Early Child Development
The concept of the kindergarten as a place where children’s social, emotional, cognitive and language development could be enhanced along with their physical health and general well-being, has been widely accepted since it was first advocated by Friedrich Froebel throughout the first half of the nineteenth century. Although Australian Governments were slow to accept their responsibilities, kindergartens have been supported from shortly after the second world war. Despite research such as the Wood Green project demonstrating that high quality early childhood services profoundly improve the whole future life trajectories of children who receive them, and produce long term benefits many times greater than the cost, Governments are still reluctant to spend money on this means of improving the human capital of the nation.
In past years advocacy for kindergartens came primarily from the public health movement. The role was seen as enhancing the total development of the child. In recent public debate, however, the emphasis has shifted towards the early education aspect, as demonstrated by improved levels of literacy and numeracy. It is important, however, not to assume that gains in literacy and numeracy are the only, or even the most important, benchmarks of children’s developmental progress.
The past decade has seen many examples of innovative federal and state government policy in early childhood development (ECD). These include: Investing in the Early Years: A National Early Childhood Development Strategy (COAG); the Stronger Families and Communities Strategy : national agenda for early childhood; Communities for Children; the National Quality Framework for Early Childhood Education and Care; and the Early Years Learning Framework. In addition, there is a commitment to introduce universal access to preschool, a new perspective on prevention of child abuse entitled the National Framework for Protecting Australia’s Children 2009-2020, ongoing funding for The Longitudinal Study of Australian Children (LSAC) and further funding for the Australian Early Developmental Index (AEDI).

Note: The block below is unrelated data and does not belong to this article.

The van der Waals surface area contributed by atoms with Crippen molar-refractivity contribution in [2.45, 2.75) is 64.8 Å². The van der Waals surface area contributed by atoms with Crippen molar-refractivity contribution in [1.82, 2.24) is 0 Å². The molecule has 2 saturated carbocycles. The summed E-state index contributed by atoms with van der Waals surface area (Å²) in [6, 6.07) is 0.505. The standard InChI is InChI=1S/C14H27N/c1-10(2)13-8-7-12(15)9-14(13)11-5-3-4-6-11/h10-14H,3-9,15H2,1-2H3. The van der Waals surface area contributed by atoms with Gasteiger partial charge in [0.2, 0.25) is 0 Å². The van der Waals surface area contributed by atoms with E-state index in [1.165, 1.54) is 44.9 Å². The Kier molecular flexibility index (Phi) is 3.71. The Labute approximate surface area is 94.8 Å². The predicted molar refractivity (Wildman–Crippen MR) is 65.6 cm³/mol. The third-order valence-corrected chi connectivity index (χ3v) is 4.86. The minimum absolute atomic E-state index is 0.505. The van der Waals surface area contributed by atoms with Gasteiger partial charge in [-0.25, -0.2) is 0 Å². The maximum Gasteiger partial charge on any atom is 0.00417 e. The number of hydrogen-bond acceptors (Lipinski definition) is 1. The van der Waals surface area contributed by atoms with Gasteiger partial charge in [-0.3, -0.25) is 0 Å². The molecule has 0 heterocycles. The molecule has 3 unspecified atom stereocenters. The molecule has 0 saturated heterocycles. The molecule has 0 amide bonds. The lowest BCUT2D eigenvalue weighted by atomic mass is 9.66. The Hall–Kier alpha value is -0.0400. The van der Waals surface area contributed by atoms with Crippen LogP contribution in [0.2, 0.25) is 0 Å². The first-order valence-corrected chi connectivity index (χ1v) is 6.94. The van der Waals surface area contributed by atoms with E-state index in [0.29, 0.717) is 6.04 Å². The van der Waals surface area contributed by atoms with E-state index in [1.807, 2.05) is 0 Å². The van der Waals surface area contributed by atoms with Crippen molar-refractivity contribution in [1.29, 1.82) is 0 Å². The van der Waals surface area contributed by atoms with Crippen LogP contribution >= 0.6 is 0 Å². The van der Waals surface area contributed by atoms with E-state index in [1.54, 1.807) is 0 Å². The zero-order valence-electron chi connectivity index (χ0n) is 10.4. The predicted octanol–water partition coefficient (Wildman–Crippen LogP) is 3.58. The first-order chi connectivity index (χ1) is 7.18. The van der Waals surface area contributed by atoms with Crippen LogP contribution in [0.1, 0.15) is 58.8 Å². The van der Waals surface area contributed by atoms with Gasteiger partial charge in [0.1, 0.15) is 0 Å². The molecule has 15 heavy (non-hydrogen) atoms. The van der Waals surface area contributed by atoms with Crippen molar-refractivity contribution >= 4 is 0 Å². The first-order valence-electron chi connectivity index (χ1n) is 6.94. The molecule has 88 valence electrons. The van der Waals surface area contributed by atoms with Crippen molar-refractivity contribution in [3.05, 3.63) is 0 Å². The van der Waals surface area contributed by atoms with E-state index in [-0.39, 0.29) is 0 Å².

In Victoria, the Department of Education has been retitled the Department for Education and Early Childhood Development (DEECD), the Minister for Early Children retitled the Minister for Children and Early Childhood Development. The Victorian Children’s Council provides ongoing policy advice to the Premier and Ministers regarding child and family issues, and there are numerous examples of policy and administrative arrangements signifying that the state government understands the importance of early childhood and a population prevention agenda.